The recorded live action scenes for Death Come True were very clearly recorded using a limited budget, but the actors themselves are great and sell their actions very well. The crew that made the game used a little to produce quite a lot of footage, producing a variety of twists and turns through Death Come True’s various branching paths, all to lead you to one ultimate truth, and a choice between two endings. It only really takes two, maybe two and a half hours to reach the conclusion of this game, which hearkens back to a predominant stumbling block of FMV games since the 90’s: Their short run time.
The cinematography of Death Come True is actually great, which means that the development and camera team understood the basics of moviemaking to keep the player engaged so you’re not just sitting there, waiting to make your next choice. They use close ups, foreshortening, tracking shots, and more to help sell the murder mystery in the hotel. This seems like something simple, but a lot of FMV games miss the fundamentals and just use medium shots for 90% of the game, so having more extreme uses of the camera to sell the expressions of the protagonist really does help.
Death Come True is a very, very short game, something that relatively holds true for any game that utilizes the same format. There’s only so much live action footage, and a lot of situations where the player can die needs to have them pushed back onto the main narrative path so the story can properly progress. There are a few scenes with characters who basically only show up if specific choices are made, for example, and if you choose a different response there might be whole scenes you miss. For example, you might never find out what’s up with the news anchor or might never even see the Misa Misa wannabe of Death Come True, either.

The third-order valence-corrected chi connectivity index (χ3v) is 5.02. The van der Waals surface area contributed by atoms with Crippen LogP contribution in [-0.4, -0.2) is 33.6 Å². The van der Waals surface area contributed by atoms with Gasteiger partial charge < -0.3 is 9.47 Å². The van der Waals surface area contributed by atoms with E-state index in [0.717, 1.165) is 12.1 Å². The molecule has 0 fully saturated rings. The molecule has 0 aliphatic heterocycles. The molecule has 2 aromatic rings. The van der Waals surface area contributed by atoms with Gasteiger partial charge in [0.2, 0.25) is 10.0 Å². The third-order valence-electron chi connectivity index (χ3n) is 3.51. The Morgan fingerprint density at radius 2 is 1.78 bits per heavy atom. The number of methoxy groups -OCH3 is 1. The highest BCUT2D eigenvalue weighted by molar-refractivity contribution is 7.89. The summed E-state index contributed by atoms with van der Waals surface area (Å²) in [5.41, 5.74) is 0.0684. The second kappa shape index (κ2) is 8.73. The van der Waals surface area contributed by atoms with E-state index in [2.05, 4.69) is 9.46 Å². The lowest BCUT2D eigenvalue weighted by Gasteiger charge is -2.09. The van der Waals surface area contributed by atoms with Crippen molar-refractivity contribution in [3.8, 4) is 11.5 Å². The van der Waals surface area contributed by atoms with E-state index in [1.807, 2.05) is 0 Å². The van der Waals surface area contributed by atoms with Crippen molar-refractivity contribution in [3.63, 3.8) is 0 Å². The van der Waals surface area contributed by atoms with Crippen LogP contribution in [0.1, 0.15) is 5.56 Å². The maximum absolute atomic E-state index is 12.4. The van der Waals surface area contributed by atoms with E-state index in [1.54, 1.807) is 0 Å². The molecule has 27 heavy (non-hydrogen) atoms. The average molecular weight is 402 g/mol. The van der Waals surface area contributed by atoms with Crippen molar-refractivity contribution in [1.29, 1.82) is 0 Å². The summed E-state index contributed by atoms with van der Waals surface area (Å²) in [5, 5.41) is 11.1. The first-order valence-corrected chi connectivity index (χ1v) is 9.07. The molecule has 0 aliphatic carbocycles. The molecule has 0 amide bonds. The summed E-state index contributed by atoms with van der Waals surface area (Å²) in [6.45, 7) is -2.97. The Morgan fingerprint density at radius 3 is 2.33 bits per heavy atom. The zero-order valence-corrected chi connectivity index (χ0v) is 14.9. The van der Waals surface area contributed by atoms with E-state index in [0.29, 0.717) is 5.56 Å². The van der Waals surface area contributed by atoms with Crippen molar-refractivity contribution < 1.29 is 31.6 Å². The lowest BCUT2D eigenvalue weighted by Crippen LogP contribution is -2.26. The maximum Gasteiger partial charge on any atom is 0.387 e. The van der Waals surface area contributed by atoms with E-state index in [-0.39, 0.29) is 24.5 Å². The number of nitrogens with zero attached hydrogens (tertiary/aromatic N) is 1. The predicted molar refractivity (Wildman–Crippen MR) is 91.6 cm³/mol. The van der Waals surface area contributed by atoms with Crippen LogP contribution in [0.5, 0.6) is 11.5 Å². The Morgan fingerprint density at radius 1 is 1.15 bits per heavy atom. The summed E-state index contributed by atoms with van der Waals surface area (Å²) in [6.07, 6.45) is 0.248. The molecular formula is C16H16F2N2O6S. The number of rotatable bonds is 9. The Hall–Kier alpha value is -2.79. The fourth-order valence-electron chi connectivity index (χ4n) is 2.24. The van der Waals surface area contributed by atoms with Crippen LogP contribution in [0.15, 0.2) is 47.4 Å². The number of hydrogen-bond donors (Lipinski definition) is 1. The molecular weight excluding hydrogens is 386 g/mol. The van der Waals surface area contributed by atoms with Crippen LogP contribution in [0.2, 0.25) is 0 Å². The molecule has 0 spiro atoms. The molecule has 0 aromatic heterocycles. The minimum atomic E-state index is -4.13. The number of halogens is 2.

Despite the budget constraints, the story itself actually holds up very well, managing to be quite compelling and capable of drawing the player in to the mystery of the hotel, the protagonist, and other characters. The limited interaction actually causes you to get engaged with the goings-on, far more so than if you just watched a movie with the same plot. Even after reaching the end of the game and solving all of the mysteries that abounded through Death Come True, I still wanted to see more. After finishing the game there are a variety of extras, outtakes, and videos extrapolating how they directed the actors, but I just wanted to see more of the protagonist and the other characters interacting. You get a pretty decent sense of how heartbreaking the circumstances are, but there definitely could have been more fleshing-out in specific character interactions.
For the most part, Death Come True is an extremely entertaining, but short-lived foray into the genre of FMV games. It quickly hits most of the high notes you’d get from something like Danganronpa, which makes sense given who created this game, but it definitely made me appreciate all of the additional information and character development you can get during Free Time in the Danganronpa series. If you even remotely like any of Spike Chunsoft’s visual novels, then Death Come True might be a nice way to spend an evening after work. This could also be a great title for detective game fans to try out, as well.
With that, we’ll Ctrl+S this week’s edition of Save State. Remember to tip your bellhop, and don’t let crazy girls with twintails into your room under any circumstance.